I'm new to this, too, so I'm not a great person to ask for advice. :)
     
  6. taradye3

    taradye3 New Egg

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    May 10, 2014
    That makes sense. Both my husband and I work during the day. So again, I'm nervous to think of them out wandering all day without supervision. Also, we do have several trees in our yard. And it's a big yard. But it's not fenced and we have neighbors with dogs and cats. We are right on the edge of town. Woods line our neighbors' property and then it's all country for many miles. I see hawks/eagles flying over our yard every day. So I don't think I can let them be totally "free without me being present. I guess my poor little gals will have to be ok with just about an hour every day during the week and then most of the day on weekends. :( I'd rather them be safe than me be sorry I guess.
     
  7. Kelsie2290

    Kelsie2290 True BYC Addict Premium Member

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    i try to leave a fake egg or two in all my nest boxes, chickens like to lay where other chickens have so that tends to encourage them to use the nests you want... you can get fake wooden or ceramic eggs on ebay etc, those plastic easter eggs will work also if you fill them with sand and tape/glue them shut (chickens don't care about the color), other people use golf balls etc. If you put a fake nest with fake eggs where they had a hidden nest they will often keep using it. I've been doing it long enough that I just have nests scattered around and they just use the old ones now, I do sometimes put out new ones or move one for some reason or another, it is funny how fast they will find new/moved ones.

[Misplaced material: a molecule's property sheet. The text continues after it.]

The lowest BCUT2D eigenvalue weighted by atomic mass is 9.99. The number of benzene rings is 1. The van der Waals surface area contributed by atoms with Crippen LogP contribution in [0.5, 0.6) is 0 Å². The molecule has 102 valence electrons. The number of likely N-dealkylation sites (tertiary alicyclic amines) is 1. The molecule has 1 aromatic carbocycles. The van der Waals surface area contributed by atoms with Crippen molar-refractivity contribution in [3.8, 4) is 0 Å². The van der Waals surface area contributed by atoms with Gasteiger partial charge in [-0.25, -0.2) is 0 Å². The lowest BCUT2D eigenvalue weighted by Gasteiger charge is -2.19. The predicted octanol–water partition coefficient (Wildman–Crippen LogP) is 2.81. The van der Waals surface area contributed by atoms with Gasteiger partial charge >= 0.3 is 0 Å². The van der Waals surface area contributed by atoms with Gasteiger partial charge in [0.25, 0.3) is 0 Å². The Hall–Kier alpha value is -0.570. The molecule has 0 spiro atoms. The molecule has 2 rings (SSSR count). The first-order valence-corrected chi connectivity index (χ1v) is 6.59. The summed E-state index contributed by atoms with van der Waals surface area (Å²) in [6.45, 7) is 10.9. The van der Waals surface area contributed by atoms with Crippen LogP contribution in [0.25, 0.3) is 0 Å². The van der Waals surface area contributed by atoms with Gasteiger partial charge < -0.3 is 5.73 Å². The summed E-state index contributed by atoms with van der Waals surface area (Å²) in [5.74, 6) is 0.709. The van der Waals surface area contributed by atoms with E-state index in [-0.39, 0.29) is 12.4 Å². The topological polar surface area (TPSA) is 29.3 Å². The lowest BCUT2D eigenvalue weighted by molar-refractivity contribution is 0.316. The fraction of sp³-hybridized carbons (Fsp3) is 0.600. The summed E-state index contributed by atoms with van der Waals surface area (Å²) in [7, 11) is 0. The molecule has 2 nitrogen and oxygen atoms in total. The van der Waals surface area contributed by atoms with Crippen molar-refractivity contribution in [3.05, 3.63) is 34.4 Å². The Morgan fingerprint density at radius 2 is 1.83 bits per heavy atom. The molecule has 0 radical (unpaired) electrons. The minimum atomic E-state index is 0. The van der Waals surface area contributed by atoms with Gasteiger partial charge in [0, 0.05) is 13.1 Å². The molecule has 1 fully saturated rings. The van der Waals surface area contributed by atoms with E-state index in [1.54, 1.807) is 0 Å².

ime chickens do seem to like nests with tops on much better than open topped nests (if the nests are in the open) if you can cover the nests that might help, you might also want to put one or more off the ground to see if that helps (make sure those are still easy to get into with a perch out front). I mostly just use big cardboard boxes inside anymore (for standard birds anything over about a 14"square will work), just cut a hole in one side for the entry and fill with hay/straw/shavings, I have either frames they fit in, or just put a brick/block in front to keep them from moving, leave a 4-6" lip on the bottom to keep the nesting material in... I am basically lazy :) and find it easier to throw away the boxes when they get old/dirty rather than washing/cleaning them all... really got to hate cleaning nests if a bird broke an egg or I had a soft egg /yolk layer that was making a mess.